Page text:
Aripiprazole Augmentation in Patients with Resistant Obsessive Compulsive Disorder: a Pilot Study
Roberto Delle Chiaie*, Pierluigi Scarciglia, Massimo Pasquini, Maria Caredda, Massimo Biondi
Identifiers and Pagination:Year: 2011
First Page: 107
Last Page: 111
Publisher ID: CPEMH-7-107
Article History:Received Date: 2/12/2010
Revision Received Date: 22/2/2011
Acceptance Date: 7/4/2011
Electronic publication date: 27/5/2011
Collection year: 2011
open-access license: This is an open access article distributed under the terms of the Creative Commons Attribution Non-Commercial License (http://creativecommons.org/licenses/by-nc/3.0/) which permits unrestricted, non-commercial use, distribution and reproduction in any medium, provided the work is properly cited.
Antipsychotic augmentation is an effective treatment intervention for Obsessive Compulsive Disorder (OCD) patients resistant to Selective Serotonin Reuptake Inhibitors (SSRI) agents. This pilot study was conducted to evaluate the effectiveness and tolerability of Aripiprazole for the augmentation of standard treatments in patients with resistant OCD.
Twenty patients diagnosed with OCD according to DSM-IV TR criteria and having a history of resistance to standard pharmacological treatment were included in the study. Aripiprazole was added to ongoing SSRI or clomipramine treatment with a starting dose of 5 mg/day and titrated up to a maximum of 20 mg/day (mean dose 12.62 mg ± 4.25). Efficacy was assessed with the Yale-Brown obsessive compulsive scale (Y-BOCS) and the Clinical Global Improvement-severity scale (CGI-S) at baseline and at week 12 of Aripiprazole augmentation. Side effects were monitored by the Udvalg for Kliniske Undersogelser (UKU) side effect rating scale.
All 20 subjects enrolled in our study completed the full 12-week course of treatment. A significant improvement over the 12-week study period was observed (paired t-test for mean Y-BOCS total score at week 12 as compared with baseline – all patients: t = 13.146, d.f. = 19, p= 0.0001). Aripiprazole was generally well tolerated and no changes were observed in vital signs. The most commonly observed side effects after the introduction of the augmenting agent included: akathysia, nausea/vomiting, hyperkinesia, tension/inner unrest, tremors, asthenia/lassitude/increased fatiguability.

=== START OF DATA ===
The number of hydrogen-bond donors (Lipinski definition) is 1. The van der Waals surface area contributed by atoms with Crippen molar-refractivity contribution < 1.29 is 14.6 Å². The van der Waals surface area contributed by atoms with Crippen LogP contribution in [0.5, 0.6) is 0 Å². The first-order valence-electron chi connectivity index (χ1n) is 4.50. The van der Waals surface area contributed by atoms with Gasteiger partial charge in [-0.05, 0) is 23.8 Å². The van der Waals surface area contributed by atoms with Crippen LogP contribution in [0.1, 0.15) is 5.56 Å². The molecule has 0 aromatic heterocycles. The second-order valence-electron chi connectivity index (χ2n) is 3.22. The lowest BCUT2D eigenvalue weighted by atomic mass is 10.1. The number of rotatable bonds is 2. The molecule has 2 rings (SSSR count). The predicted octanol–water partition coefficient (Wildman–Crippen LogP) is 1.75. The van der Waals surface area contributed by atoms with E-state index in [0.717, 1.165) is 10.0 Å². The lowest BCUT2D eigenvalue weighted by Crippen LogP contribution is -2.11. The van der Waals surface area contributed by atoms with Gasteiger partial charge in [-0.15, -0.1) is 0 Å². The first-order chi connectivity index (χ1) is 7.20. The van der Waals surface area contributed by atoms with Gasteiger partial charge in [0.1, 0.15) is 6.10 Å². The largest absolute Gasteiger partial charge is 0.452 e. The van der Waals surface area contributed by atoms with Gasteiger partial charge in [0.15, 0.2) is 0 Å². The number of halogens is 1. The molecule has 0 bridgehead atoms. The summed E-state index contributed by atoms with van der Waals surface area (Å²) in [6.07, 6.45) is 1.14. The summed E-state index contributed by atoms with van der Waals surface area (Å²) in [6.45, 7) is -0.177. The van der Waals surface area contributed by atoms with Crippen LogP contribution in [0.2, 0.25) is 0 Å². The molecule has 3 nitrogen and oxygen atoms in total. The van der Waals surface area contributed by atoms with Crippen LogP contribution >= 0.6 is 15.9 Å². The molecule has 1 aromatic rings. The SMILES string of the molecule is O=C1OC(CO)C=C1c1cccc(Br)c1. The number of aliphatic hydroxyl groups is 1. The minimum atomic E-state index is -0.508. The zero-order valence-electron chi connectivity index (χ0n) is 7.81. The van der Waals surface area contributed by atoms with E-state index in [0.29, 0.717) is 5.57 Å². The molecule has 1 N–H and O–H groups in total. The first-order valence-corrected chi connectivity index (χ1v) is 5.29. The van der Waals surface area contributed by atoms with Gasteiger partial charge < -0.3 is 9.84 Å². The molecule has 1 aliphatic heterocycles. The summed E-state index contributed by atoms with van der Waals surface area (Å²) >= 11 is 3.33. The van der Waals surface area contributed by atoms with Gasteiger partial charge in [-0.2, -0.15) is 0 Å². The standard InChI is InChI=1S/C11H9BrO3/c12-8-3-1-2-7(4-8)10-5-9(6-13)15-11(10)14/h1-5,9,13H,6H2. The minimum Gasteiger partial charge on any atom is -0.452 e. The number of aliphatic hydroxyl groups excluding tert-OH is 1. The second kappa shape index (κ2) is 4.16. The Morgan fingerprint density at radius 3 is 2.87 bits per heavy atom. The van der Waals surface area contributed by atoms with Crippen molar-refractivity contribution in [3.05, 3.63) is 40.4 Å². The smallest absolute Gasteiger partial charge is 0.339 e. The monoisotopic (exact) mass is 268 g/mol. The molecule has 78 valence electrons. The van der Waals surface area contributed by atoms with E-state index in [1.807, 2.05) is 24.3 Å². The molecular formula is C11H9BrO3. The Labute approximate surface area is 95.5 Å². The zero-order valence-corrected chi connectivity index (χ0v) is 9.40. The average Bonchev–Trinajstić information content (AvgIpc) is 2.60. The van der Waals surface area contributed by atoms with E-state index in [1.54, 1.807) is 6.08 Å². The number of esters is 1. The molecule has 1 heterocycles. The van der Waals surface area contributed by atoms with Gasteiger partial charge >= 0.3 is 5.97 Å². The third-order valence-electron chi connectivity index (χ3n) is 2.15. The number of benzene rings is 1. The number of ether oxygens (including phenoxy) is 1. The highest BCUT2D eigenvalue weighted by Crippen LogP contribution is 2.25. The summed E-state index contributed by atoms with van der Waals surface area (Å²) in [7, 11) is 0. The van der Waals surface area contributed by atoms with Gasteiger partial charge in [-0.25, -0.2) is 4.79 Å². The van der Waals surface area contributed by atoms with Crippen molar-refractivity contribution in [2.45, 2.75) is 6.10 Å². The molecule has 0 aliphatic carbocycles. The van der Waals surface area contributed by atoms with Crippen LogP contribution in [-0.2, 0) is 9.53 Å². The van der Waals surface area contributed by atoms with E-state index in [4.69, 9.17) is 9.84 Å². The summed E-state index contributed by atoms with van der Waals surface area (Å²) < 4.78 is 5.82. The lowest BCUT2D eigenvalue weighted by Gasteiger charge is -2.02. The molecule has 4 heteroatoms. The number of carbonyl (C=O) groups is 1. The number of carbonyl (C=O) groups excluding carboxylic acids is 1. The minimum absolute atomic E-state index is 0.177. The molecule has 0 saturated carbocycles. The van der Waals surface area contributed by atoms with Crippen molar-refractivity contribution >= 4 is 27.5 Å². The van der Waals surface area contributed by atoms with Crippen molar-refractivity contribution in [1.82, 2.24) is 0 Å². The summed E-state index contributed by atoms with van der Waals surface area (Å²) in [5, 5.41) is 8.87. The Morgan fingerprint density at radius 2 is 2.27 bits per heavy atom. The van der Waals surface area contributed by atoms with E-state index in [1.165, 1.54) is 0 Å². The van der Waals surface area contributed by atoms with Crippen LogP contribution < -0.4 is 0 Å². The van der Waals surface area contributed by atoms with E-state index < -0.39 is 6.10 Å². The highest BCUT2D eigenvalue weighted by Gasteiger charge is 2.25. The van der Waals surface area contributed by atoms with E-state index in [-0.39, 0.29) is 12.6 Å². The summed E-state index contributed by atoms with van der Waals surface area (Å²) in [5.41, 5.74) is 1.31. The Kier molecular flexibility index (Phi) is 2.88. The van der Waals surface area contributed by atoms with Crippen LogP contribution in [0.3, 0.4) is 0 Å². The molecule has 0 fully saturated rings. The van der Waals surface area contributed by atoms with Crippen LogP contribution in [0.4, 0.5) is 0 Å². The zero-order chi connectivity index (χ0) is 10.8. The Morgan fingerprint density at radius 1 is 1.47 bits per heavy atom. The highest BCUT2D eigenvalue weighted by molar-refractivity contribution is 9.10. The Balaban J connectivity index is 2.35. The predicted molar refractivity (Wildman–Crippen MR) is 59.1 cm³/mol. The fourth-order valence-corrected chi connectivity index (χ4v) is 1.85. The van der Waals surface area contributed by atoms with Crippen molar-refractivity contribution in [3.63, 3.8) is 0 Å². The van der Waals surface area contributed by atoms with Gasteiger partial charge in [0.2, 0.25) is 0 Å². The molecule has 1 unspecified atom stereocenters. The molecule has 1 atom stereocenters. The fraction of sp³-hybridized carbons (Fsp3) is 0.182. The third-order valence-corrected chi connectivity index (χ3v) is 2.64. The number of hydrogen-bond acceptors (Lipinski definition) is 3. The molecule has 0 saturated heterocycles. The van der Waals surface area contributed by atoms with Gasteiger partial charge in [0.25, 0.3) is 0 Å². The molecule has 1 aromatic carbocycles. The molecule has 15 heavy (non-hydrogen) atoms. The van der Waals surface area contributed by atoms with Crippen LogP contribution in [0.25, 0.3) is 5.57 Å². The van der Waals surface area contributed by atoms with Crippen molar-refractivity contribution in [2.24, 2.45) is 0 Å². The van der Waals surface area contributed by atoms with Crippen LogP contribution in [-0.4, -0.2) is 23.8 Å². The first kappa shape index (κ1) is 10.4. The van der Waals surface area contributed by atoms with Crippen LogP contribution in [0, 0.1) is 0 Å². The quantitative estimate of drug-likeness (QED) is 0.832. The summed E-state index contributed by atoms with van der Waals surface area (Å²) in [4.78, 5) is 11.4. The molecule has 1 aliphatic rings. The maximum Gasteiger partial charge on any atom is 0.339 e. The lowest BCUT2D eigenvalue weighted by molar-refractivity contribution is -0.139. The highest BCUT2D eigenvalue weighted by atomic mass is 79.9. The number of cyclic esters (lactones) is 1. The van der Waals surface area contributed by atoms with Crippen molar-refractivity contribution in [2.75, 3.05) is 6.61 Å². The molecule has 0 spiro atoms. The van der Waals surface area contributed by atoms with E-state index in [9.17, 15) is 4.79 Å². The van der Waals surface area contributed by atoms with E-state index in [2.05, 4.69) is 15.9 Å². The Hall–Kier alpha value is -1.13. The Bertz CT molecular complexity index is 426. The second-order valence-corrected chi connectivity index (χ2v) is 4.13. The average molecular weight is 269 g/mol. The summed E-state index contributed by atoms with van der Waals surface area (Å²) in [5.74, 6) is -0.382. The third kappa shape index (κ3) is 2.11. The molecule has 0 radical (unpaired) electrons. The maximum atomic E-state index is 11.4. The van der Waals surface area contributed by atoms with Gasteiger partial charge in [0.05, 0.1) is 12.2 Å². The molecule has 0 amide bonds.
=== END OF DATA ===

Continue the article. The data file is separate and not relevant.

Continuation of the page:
Although results of this pilot study are preliminary and require confirmation in randomized controlled trials, our experience suggested that Aripiprazole is effective and well-tolerated as an augmenting agent in patients with treatment resistant OCD.
Obsessive Compulsive Disorder (OCD) is a prevalent and disabling disorder with a lifespan prevalence approximately of 2,5% [1, 2]. The disorder follows a fluctuating course and only rarely resolves spontaneously .
Most of the patients favourably respond to psychopharmacological interventions with either selective serotonin reuptake inhibitors (SSRIs) or clomipramine. However, while these drugs are consistently superior to placebo, 40% to 60% of OCD patients fail to respond to an initial adequate trial and many times a substantial degree of residual symptomathology may persist .
There have been many attempts to enhance the effects of SSRIs or clomipramine using several psychotropic compounds as augmenting agents. Conventional antipsychotics have proved effective both in open and in double blind trials [5, 6]. Atypical antipsychotic have also been tested as add-on agents for treatment resistant OCD patients. Trials have been succesfully conducted with risperidone [7-10], olanzapine [11-13], amisulpride  and quietiapine [15, 16].
Among these new drugs aripiprazole is also considered of interest because of its properties: it is an atypical antipsychotic with partial agonist activity at the dopamine D2 and serotonin 5HT1A receptors and antagonistic activity at the 5HT2-A receptors [17, 18].
Clinical efficacy of aripiprazole was observed for the treatment of comorbid obsessive compulsive symptoms in bipolar patients , schizophrenics  or in children with Tic Disorders . In OCD patients resistant to conventional treatments, aripiprazole’s efficacy was first assessed as a monotherapy treatment in an open-label pilot trial . However in these SSRI resistant OCD patients, the drug proved more effective as an augmenting strategy. This was observed in a series of case reports [23-26], and in two small open studies, one conducted on adult patients , and another on adolescents .
The aim of this study was to provide confirmatory evidence for aripiprazole as a potential augmentation agent in the treatment of a larger sample of refractory OCD adult patients. For this reason we performed an open-label add-on study conducted in OCD patients with severe symptoms resistant to standard pharmacological treatments.
MATHERIALS AND METHODS